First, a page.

Why Should Students Perform in Recitals?

Think of musical performances as an exam.  The student has been studying, practicing, and learning for months, and a concert is the opportunity to take all of what they've learned, assemble it into a whole, then deliver it back to an audience.  Since playing an instrument is both a mental and physical activity, proficiency must be demonstrated in both mental and physical applications.  In other words, the only way to test students' ability to make music is to ask them to make music.  

Performing in recitals goes another step in putting the completion of the "exam" solely on the student.  They do not perform hidden in a concert band - they're up on stage by themselves or in a group of 2 to 4 or 5.  They are the only ones who can perform their piece, and there's no one to act as a safety net.  Success and failure are both real possibilities.  For a few minutes, they have control of the room, and every time they succeed in delivering a solid performance, they come out a little more poised, more confident, and less fearful of an audience - all traits that will be helpful to them in the future.  

In the studio, students don’t really have opportunity to hear their studio mates play.  The most interaction they have are a few words exchanged as one student leaves and the other arrives.  In studio recitals, students get to listen to their studio mates perform, and even get to play in small ensembles with them from time to time.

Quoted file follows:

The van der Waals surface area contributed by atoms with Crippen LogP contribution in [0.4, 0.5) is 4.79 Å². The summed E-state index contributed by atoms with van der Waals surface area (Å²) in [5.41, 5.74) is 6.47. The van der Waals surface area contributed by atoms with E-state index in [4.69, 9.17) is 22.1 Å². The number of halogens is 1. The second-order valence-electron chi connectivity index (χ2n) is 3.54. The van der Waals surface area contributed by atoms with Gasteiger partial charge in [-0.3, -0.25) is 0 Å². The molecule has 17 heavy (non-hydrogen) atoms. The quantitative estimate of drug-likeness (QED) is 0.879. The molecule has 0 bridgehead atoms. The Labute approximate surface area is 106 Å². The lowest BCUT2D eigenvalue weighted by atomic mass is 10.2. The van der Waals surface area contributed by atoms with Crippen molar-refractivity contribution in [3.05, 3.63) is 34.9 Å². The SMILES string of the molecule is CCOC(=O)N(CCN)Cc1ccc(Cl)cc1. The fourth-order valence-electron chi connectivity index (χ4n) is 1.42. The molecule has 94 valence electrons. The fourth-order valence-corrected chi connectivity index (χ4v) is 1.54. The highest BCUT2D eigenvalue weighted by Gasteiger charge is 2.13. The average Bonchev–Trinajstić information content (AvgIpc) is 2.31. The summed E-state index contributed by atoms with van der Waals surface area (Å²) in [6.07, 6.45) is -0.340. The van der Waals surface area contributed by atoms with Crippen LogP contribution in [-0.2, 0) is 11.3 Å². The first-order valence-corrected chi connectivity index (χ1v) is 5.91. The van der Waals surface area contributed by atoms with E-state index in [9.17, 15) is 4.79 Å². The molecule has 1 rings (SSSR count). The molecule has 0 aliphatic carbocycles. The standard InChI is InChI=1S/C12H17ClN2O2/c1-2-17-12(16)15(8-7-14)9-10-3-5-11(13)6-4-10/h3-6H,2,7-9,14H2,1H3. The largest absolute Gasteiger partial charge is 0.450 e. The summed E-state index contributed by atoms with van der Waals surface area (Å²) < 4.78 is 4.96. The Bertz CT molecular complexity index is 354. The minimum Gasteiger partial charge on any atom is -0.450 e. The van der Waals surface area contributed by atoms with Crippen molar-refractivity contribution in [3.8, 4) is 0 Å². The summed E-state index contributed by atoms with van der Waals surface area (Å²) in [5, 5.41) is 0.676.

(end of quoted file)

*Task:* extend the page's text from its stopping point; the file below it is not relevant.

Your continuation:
A performance is the natural culmination of the art that we musicians study.  Art by definition results in a visible, tangible, or audible product which is the vessel of the artist’s expression.  Even when we play pieces not written by ourselves, we still impart imagination and creativity to the performance.  Music-making isn’t complete without witnessing the act of music-making.  Unlike an ordinary exam, like math or history, performances have the artistic element.  It's not enough for the notes and rhythms to be accurate - a computer can do that.  But, the musician can put his or her own creativity into the reading of the music much like an actor does to a script.  The music is made meaningful when there is tone, inflection, intensity of volume or articulation.  The product of this preparation and personality is absolutely worth sharing with friends, family, and classmates.